Four co-founders of BitMEX, the second-largest cryptocurrency exchange by market capitalization, have been charged with violating U.S. anti-money-laundering rules, which may result in prison sentences of up to five years if they are found guilty.
According to what was stated by the federal regulatory agency, the Seychelles-based crypto exchange has not complied with the United States anti-money laundering rules. This requires that banks and other financial institutions in the U.S. keep a record of all currency transactions and customer relationships to check money laundering.
BREAKING: CFTC sues Bitmex, Arthur Hayes "to enjoin their ongoing illegal offering of commodity derivatives to U.S. persons, their acceptance of funds to margin derivatives transactions from individuals and entities in the U.S., & their operation of a derivatives trading platform pic.twitter.com/CacEatcG0T— Palley (@stephendpalley) October 1, 2020
BitMEX's three founders Arthur Hayes, Ben Delo, and Samuel Reed, along with head of business development Gregory Dwyer, were charged for not obeying the regulatory rules and another count of conspiracy to violate the act. A report from the justice department states, Reed was arrested, in Massachusetts, while the other three indicted individuals are at large.
Why the BitMEX founders were charged:
The Manhattan prosecutors claim BitMEX has been involved in money laundering and sanctions violations. They further allege the company launders proceeds of cryptocurrency hacks and allows customers from Iraq to trade on its platform, in violation of U.S. sanctions. Though the company operates from the Seychelles, it serves U.S. customers, and therefore the exchange is subject to the U.S.'s know your customer, or KYC, rule.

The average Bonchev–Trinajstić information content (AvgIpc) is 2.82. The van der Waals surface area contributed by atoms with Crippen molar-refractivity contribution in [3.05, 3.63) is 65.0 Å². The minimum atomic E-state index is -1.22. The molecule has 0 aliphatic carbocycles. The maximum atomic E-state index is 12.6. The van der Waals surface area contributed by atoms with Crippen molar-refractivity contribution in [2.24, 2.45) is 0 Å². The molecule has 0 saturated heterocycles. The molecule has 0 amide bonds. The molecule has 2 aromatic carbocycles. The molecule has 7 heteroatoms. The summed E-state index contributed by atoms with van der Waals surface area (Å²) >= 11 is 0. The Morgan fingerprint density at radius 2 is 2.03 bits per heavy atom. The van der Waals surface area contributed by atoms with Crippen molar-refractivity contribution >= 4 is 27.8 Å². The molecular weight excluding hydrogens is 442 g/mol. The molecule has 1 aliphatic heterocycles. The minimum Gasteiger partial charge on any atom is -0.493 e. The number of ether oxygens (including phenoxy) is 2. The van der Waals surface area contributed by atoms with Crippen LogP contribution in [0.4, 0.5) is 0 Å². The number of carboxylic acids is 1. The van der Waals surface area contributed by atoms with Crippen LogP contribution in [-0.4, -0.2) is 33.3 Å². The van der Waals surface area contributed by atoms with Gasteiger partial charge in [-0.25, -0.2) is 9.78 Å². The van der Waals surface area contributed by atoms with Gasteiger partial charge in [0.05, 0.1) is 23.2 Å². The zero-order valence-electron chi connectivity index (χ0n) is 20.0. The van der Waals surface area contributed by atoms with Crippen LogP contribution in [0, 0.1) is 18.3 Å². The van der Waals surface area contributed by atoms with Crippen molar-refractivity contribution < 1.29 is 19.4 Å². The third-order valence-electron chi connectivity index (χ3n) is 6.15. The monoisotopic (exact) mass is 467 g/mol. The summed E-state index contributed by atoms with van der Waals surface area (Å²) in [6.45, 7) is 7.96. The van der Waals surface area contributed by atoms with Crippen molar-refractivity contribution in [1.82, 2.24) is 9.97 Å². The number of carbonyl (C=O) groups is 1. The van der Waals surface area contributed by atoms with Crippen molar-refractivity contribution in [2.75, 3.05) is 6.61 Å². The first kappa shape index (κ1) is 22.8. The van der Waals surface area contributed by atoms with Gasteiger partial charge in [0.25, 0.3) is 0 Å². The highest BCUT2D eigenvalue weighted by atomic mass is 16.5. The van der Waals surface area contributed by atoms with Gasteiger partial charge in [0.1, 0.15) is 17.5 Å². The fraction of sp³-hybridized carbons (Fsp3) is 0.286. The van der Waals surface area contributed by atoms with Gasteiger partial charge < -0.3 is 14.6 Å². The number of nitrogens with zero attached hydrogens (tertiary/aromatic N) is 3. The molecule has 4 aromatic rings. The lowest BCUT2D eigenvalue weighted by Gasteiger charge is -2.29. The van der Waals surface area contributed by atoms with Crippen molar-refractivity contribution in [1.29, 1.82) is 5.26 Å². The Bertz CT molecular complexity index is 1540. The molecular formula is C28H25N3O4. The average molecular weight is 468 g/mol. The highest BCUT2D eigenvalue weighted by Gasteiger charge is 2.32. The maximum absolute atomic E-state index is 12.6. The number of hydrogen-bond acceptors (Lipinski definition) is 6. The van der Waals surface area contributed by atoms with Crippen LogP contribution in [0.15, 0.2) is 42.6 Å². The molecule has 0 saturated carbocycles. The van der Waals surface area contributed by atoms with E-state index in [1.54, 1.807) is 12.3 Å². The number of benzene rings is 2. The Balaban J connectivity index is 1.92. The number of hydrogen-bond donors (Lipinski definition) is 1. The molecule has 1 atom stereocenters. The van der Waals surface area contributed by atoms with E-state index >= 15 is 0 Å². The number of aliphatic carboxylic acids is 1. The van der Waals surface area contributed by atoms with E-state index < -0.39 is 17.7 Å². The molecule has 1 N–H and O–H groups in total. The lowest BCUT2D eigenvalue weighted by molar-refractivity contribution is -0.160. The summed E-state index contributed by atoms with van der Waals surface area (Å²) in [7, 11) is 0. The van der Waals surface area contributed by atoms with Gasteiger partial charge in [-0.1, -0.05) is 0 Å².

Dwyer’s lawyer, Sean Hecker, said his client will contest the charge. According to the exchange spokesperson, the company disagrees with the U.S. government's decision and is ready to fight the allegations.
In a statement on the company's blog, BitMEX responded to the charges:
“We strongly disagree with the U.S. government’s heavy-handed decision to bring these charges, and intend to defend the allegations vigorously. From our early days as a start-up, we have always sought to comply with applicable U.S. laws, as those laws were understood at the time and based on available guidance.”
The statement went on to reassure users. "In the meantime, the BitMEX platform is operating entirely as normal and all funds are safe. To allay any potential customer concerns, pending withdrawal requests were processed at 17:45 UTC, in line with our standard procedures. We will process another off-cycle withdrawal at 08:00 UTC, 02 Oct 2020, and then 13:00 UTC, as usual."
How does the charge affect BitMEX?
According to reports, over 32,000 bitcoin worth more than $335 million was withdrawn from BitMEX within 24 hours of the U.S. government filing charges against the four executives. The huge withdrawal was made by 4:30 a.m. on Friday, but the exchange still retains a larger amount of its deposit balance. About 135,000 to 170,000 bitcoin still remains in its custody, and it still has the majority of its customers.
Reports state the BitMEX exchange received more than $11 billion in Bitcoin deposit and earned more than $1 billion in fees from U.S. customers. Its platform allows investors to access the global financial market using Bitcoin. BitMEX's main earnings come from accepting orders and funds from customers in the U.S. and globally.
What is the effect on bitcoin price and the crypto market?
The large withdrawal from BitMEX increased the bitcoin market liquidity by 25 percent. The entire crypto market experienced a downward trend after the charges were announced.
The crypto market lost $13 billion in capitalization within hours following the news. Bitcoin price fell by 4 percent down to $10.455, Etheruem price also went down by 8 percent, and Ripple XRP down by 5.5 percent.
Where is the Bitcoin withdrawn From BitMEX now?
According to reports, some part of the BTC withdrawn from BitMEX was transferred to other exchanges like Gemini and other popular exchanges. Some were transferred to exchanges with private wallets.
The chief economist at Chainalysis, Philip Gradwell, who witnessed part of the withdrawal said, more withdrawals will come in blocks.